agrees to comply with all provisions of the New York State Tax Law relating to filing of returns and paying required taxes for all returns required to be filed in the five year period beginning with the date of the acceptance of the offer; and

is in compliance with all New York State tax filing and payment requirements for periods not covered in the offer.

In addition, the department may require the taxpayer to agree to any other conditions which may be necessary to effectuate a just offer in compromise.

The taxpayer must make a good faith offer. Generally, taking into account the reason for denial, once an offer has been denied, another offer may be reconsidered only upon a showing of a material change in circumstances or if there is a meaningful increase in the offer. Additionally, the department may reconsider an offer that was previously denied due to a misinterpretation or a misunderstanding on the part of the department of the information contained in such offer. The Tax Compliance Division will work, to the extent possible, with the taxpayer to try to effectuate a compromise likely to be accepted by the Commissioner.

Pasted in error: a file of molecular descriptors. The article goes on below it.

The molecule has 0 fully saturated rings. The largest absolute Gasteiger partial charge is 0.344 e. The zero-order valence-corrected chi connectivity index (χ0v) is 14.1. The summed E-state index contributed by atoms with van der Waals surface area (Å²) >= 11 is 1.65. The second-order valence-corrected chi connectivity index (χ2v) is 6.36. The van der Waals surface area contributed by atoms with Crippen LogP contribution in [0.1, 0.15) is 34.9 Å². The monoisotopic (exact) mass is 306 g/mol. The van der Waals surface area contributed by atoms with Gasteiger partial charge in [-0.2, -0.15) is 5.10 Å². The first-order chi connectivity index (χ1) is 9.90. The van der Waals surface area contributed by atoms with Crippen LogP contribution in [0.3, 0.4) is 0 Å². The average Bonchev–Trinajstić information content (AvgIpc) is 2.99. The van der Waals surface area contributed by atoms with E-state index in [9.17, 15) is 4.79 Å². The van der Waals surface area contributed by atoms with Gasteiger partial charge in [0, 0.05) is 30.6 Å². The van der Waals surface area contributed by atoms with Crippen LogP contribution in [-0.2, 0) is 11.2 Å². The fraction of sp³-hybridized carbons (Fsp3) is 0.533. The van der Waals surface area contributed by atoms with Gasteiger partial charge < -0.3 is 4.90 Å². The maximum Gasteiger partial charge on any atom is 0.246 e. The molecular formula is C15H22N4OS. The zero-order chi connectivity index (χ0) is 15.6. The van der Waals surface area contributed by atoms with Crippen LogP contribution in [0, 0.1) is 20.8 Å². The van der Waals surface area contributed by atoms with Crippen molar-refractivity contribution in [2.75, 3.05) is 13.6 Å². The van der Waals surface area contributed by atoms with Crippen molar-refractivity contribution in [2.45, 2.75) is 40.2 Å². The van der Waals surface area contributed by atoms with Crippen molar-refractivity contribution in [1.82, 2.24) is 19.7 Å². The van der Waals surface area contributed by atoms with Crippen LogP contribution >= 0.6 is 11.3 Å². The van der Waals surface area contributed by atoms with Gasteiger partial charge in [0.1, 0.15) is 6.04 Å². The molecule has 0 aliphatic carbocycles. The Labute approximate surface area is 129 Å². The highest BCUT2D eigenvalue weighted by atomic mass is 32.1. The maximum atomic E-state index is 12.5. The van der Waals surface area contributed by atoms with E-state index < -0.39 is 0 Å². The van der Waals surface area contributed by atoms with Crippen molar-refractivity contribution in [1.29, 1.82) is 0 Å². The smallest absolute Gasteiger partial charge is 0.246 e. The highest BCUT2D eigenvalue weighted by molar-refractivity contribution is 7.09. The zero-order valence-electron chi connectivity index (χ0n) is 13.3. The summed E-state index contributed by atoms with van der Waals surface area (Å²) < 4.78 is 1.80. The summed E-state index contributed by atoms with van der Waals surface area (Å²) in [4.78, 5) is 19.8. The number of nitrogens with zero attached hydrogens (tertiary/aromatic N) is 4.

The filing of an offer in compromise shall not automatically operate to stay the collection of any tax liability. However, enforcement of collection may be deferred if the interests of the department shall not be jeopardized thereby.

 “Review of an offer.”

The commissioner, or such person as may be designated by the commissioner, will accept or reject the offer in compromise and the department will promptly notify the taxpayer in writing of such action.

Where the tax amount (exclusive of penalty and interest) to be compromised is more than $100,000, the offer accepted by the commissioner, or such person as may be designated by the commissioner, must be referred to a justice of the Supreme Court for approval prior to notification of acceptance by the commissioner, or such person as may be designated by the commissioner. Such an offer is not effective until approved by a justice of the Supreme Court.